Please join Minneapolis College on Tuesday, March 9 from 3:00 p.m. - 5:00 p.m. for a virtual Legislative Advocacy Bootcamp & Town Hall Meeting!
- 3:00 – 4:00 p.m. | Bootcamp about Legislative Advocacy and tools for you
- 4:00 - 4:30 p.m. | Breakout Sessions: Students and Faculty & Staff
- 4:30 – 5:00 p.m. | Town Hall Meeting with legislators
Learn about the legislative process, how bills are created and how to connect with the legislators who represent you. The bootcamp will prepare you to support current and future Minneapolis College students by joining in legislative advocacy efforts. This is your chance to talk with legislators about your affinity for Minneapolis College and how lives are transformed through the education provided here.
- Register here for the event.
Gov. Tim Walz is proposing \$63.5 million for Minnesota State in his 2022-2023 budget; \$61 million to help stabilize colleges and universities and \$2.5 million to support students' basic needs.
The Governor is recommending $61 million for campus responsiveness and stabilization, which provides Minnesota State campuses with the operating funds needed to continue offering high-quality, affordable higher education programs throughout the state. This funding would address increased expenses caused by the coronavirus pandemic and inflationary costs over the biennium.
The Governor is also recommending $2.5 million in general fund spending to address critical needs that stand in the way of college and university students pursuing and completing their educational programs. This proposal will fund an online mental health resource for students and an information hub to connect students to state and local resources to address basic needs, such as housing and food insecurity.
Walz is also proposing \$35 million to the Minnesota Office of Higher Education for a workforce stabilization program. The program is for targeted grants for re-skilling and workforce stabilization.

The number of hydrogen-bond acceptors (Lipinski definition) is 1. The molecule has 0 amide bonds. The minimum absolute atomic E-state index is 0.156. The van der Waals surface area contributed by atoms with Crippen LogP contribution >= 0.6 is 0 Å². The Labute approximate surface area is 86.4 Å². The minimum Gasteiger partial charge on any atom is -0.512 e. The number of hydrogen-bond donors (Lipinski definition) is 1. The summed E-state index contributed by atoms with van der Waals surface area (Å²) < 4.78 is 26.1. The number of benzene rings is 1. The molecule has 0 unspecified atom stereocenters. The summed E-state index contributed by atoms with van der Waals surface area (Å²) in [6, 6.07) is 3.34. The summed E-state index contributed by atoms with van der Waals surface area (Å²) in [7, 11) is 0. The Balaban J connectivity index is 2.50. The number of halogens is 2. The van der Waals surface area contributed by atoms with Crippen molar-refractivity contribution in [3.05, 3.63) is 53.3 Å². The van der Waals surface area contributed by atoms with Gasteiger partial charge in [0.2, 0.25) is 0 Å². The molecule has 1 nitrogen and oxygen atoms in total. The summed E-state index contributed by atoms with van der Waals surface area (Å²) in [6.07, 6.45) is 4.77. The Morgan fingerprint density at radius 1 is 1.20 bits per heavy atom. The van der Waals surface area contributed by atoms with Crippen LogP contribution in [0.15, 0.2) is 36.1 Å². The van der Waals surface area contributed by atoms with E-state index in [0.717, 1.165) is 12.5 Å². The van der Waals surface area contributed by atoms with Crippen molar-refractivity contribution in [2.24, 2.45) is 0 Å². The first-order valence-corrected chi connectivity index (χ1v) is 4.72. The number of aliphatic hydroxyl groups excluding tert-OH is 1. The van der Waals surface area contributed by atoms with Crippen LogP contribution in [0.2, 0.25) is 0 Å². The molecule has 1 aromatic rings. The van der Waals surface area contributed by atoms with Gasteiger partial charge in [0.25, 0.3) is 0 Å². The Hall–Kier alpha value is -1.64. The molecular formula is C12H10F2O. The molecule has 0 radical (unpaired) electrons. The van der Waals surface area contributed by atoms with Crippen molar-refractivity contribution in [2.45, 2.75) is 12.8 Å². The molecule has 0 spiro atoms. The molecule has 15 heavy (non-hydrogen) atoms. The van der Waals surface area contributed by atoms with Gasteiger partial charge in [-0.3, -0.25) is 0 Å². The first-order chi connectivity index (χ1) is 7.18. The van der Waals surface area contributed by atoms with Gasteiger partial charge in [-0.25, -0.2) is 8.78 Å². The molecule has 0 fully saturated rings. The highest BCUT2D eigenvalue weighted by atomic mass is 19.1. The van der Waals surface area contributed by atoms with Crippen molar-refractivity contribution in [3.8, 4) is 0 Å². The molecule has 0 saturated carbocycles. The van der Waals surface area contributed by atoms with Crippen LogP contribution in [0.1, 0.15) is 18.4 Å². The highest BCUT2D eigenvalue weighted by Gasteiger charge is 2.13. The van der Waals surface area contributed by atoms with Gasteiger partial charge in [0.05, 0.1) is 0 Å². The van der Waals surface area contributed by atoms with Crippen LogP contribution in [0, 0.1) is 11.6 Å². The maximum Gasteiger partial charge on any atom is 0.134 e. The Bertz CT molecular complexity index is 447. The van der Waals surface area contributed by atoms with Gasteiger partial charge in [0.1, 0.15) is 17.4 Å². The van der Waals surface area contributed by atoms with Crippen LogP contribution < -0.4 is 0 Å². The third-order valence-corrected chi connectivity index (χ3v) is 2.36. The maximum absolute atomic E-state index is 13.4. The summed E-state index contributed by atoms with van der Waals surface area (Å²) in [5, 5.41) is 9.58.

The program is intended to benefit approximately 20,300 students who are eligible for grants to cover tuition and fees based on their income or are working in an industry that has been impacted by COVID-19.
Minnesota Management and Budget Commissioner Jim Schowalter said at this afternoon's press conference that they started from a \$1.3 billion budget shortfall projected for 2022-2023, and that part of the challenge is closing that gap.
He said in addition to closing the budget gap, the administration is also investing \$1.3 billion in new investments for 2022-2023. He said the budget represents new spending, as well as spending reductions.
Schowalter said they are investing \$885 million in K-12 education, with initiatives that include: expanding extensive summer programs to help students catch up on learning, mental health, and targeting support for students most in need. He said they are also proposing an increase to the K-12 funding formula.
Schowalter said the administration is using a variety of solutions to balance the budget while investing to build a better future for Minnesota. Specifically, he listed a number of solutions: carryover from the previous fiscal year; \$1 billion from the budget reserve (leaving \$847 million in the reserve); transferring \$130 million to the general fund from the stadium reserve (the stadium reserve would be capped at \$100 million, with annual stadium costs at \$44 million); and raises $1.6 billion in additional revenue.
The additional revenue proposals include: expanding the working family tax credit, expanding the first tier of the individual income tax, establishing a 5th tier for families with incomes over \$1 million; \$7 million for Angel Tax Credit; an increase on the capital gains tax and corporate franchise tax rate; and reinstating the estate tax exclusion.
Governor Walz said about the budget, "Not every Minnesotan was impacted by the COVID-19 pandemic equally. We know the COVID-19 pandemic hit our working families, small businesses, and students particularly hard. They need our help. The budget I am unveiling today will make significant strides in helping those Minnesotans stay afloat."
Lieutenant Governor Flanagan said, "We have often said that a budget is not only a fiscal document, it’s a moral document. This budget reflects the morals of the majority of Minnesotans. I am proud that this budget makes smart choices to invest in the future by asking the wealthiest to pay their fair share and supporting those who have borne the heaviest burdens of the COVID-19 pandemic, all while maintaining a fair and balanced budget."
Walz also said they will readjust their budget after the February economic forecast is released. This is the first big step in the budget process. Both the House and Senate will now work to craft their budgets.
The complete details of the budget can be found on Minnesota Management and Budget's web site.